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Neither are elections free and fair for working-class people of color when considering the US’s winner-takes-all electoral design. Because independent third parties lack a fighting chance, workers must choose the least terrible option out of two parties representing their bosses, landlords, bankers, and jailers. As for the configuration of House to Senate seats, the Senate over-represents the predominantly white rural counties of America (whites make up 79% of rural counties, while people of color make up 66% of urban counties). This racialized population distribution and the conservative leanings of ruralites allowed Republicans to actually gain seats in the Senate, even as Democrats won four times the number of House districts. For similar reasons, the electoral college delivered Trump’s victory even though Clinton received 2.8 million more popular votes. The way America conducts elections minimizes the voice of urban communities, who account for 80.7% of the total population, and who said no to Trump the first time and continue to do so two years later.

Our antiquated system has not kept pace with the changing demographics of the country, consequently spawning deep inequities in democratic representation. Without some outside-the-box thinking to restructure this system, the inequities may hit a crisis point by 2040, when 70% of Americans will reside in only 16 states. This means that 30% of the population will control 68% of Senate seats. While that generation of the 30% will be dramatically more liberal than their predecessors, they will also be “older, whiter, more rural, and] more male.” Thus, the Senate will completely fail to reflect the rapidly diversifying face of the nation, wherein people of color are projected to compose [over half of the population by 2045.

The Democratic Party is an impotent counterforce against Trump

In a post-9/11 age of omnipresent Islamophobia and never-ending occupation of Muslim-majority countries, perhaps the most exciting midterm result was the election of two Muslim women into Congress—one a Palestinian American, and the other a Somali refugee who wears hijab. Neither were supported by the Democratic Party Establishment, yet they indomitably demonstrated the power of workers to organize and win outside of the Democratic Party machine. In fact, it is the boldness of candidates like these (women of color, LGBTQ people, and socialists) that allowed the Democratic Party its stunning victory in the House.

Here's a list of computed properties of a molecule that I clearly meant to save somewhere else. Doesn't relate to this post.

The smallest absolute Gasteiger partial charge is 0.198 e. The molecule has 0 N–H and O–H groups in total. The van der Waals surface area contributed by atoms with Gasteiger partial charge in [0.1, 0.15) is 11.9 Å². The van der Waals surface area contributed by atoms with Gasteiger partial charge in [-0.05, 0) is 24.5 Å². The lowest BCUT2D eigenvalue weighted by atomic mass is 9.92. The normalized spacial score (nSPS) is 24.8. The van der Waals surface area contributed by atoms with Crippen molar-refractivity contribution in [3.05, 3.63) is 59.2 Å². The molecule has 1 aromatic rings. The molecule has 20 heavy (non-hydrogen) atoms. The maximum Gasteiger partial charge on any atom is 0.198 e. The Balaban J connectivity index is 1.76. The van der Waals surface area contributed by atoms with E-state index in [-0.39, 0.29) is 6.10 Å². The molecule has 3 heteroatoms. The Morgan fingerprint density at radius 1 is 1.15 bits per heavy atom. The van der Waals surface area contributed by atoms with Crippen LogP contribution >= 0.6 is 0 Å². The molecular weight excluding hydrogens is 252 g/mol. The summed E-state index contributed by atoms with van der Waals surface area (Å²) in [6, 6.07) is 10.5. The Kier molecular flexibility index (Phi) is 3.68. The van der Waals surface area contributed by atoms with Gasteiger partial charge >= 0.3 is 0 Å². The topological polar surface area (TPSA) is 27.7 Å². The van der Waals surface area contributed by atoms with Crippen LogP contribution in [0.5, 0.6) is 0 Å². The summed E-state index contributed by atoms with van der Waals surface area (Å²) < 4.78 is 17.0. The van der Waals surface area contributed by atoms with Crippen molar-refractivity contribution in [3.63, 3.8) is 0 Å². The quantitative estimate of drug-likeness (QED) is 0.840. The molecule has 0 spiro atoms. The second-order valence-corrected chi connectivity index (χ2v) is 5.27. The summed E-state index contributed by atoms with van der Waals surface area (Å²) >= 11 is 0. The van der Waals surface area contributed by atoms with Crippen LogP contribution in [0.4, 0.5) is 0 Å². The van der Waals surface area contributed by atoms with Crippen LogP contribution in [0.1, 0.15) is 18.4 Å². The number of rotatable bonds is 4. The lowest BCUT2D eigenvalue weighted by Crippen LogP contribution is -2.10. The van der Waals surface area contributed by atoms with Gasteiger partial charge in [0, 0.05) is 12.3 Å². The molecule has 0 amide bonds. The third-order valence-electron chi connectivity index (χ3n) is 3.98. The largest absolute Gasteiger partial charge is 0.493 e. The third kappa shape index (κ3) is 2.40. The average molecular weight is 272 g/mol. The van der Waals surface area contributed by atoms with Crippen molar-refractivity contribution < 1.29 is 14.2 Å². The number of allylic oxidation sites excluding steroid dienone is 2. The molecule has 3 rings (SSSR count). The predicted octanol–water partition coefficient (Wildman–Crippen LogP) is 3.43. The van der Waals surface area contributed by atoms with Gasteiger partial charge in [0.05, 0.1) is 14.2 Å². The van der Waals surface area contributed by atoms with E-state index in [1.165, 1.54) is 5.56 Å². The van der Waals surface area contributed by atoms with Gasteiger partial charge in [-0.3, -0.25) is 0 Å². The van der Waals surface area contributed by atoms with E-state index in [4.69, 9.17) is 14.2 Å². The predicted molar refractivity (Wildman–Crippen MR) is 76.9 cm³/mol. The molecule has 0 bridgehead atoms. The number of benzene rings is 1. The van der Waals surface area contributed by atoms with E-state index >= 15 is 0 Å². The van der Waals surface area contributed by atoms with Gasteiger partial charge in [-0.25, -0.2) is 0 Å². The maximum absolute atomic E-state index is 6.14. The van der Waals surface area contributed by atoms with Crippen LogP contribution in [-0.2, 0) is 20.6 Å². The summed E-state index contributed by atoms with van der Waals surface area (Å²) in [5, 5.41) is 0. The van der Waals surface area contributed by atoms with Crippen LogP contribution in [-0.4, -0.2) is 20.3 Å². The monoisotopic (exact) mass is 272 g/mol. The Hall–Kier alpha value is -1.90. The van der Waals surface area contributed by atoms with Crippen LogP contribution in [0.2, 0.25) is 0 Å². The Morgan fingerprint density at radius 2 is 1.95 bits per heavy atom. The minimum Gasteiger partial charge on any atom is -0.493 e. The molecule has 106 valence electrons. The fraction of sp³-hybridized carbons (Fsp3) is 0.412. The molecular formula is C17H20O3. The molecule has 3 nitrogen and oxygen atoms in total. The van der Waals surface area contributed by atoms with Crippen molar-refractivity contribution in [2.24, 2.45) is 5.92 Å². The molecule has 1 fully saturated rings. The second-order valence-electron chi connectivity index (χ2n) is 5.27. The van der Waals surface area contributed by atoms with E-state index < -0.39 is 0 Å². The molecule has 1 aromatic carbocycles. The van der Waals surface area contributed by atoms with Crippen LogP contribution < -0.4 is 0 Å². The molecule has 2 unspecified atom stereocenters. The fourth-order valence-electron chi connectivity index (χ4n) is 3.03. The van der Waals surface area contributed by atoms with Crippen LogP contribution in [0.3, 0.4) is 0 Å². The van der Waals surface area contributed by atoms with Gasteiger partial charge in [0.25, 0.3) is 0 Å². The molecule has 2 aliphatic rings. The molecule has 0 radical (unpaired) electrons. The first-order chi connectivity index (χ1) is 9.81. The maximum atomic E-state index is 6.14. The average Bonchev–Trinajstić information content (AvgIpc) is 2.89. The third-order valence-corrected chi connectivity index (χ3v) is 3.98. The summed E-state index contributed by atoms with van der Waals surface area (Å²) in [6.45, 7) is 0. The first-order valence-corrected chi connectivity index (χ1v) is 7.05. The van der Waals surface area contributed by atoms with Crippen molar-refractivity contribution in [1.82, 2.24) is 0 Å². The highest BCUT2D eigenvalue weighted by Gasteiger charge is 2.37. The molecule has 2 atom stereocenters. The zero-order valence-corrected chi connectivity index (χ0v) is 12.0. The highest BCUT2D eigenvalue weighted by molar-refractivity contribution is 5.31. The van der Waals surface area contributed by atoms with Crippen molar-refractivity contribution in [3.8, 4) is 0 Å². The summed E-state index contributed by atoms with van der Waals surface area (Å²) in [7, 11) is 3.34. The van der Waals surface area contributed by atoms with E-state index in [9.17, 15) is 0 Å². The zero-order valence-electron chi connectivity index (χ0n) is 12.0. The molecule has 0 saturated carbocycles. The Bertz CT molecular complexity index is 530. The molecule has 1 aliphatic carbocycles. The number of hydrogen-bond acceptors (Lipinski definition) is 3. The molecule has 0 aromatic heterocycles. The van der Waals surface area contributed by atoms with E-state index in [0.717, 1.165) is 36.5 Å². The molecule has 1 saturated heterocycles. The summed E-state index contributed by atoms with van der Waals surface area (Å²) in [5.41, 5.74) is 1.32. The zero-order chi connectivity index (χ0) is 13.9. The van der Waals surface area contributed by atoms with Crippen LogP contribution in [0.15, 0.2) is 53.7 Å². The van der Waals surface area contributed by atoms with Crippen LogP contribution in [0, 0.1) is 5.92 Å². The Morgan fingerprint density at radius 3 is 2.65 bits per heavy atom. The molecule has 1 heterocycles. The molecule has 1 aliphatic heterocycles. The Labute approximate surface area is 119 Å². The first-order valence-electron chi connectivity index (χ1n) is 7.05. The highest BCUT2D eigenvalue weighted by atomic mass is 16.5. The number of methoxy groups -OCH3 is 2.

Centrist leaders have failed to advance a galvanizing alternative to far-right demagogic leaders whose attractiveness comes from the fact that they don’t talk or act like regular politicians. Thus, despite heightened partisan polarization in the US, midterm exit polls showed that 46% of Democrats and 54% of Republicans hold an unfavorable view of their party. The success of insurgent candidates suggests that neo-fascism cannot be defeated with another roster of moderate Democrats, but rather with an equally forceful working-class agenda that takes on intersectional oppressions in radical ways. Yet, insurgent Democrats weaken their own platforms by binding themselves to the pro-corporate norms and tepid campaigns of the Democratic Party. The Obama administration even laid the groundwork for Trumpism by deporting over 2.5 million immigrants, loosening restrictions on the deployment of troops for domestic control, chiseling away press freedoms, and refusing to hold torturers accountable. At their best, Democrats have responded to Trump’s authoritarian consolidation by remaining inert and silent (such as on granting refugee status to the migrant caravan).

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Working-class women, immigrants, LGBTQ people, and people of color face immediate life-or-death problems under Trump, so they strategically vote Democrat. But their own party lacks a similar sense of urgency. Why else is some of the worst voter suppression taking place in Democratic strongholds like New York? Why else would the Democrats not push harder to change an electoral system that actually harms their electoral chances? Democrats have demonstrated that they are more invested in sustaining the two-party chokehold than in making the most limited reforms to capitalist democracy by way of deepening representation.

The anti-Trump #Resistance and the #MeToo movement have elevated a record number of women into positions of power, but the jury is out on whether their liberal feminist approach will translate to improved livelihoods for women at the bottom of the wealth distribution. The danger is that working-class women like Alexandria Ocasio-Cortez and Ayanna Pressley will be consumed by the Democratic Party Establishment—which, although quite successful in co-opting women and black leaders into their elite ranks, has never served as a vessel for advancing the interests of working-class women and working-class people of color.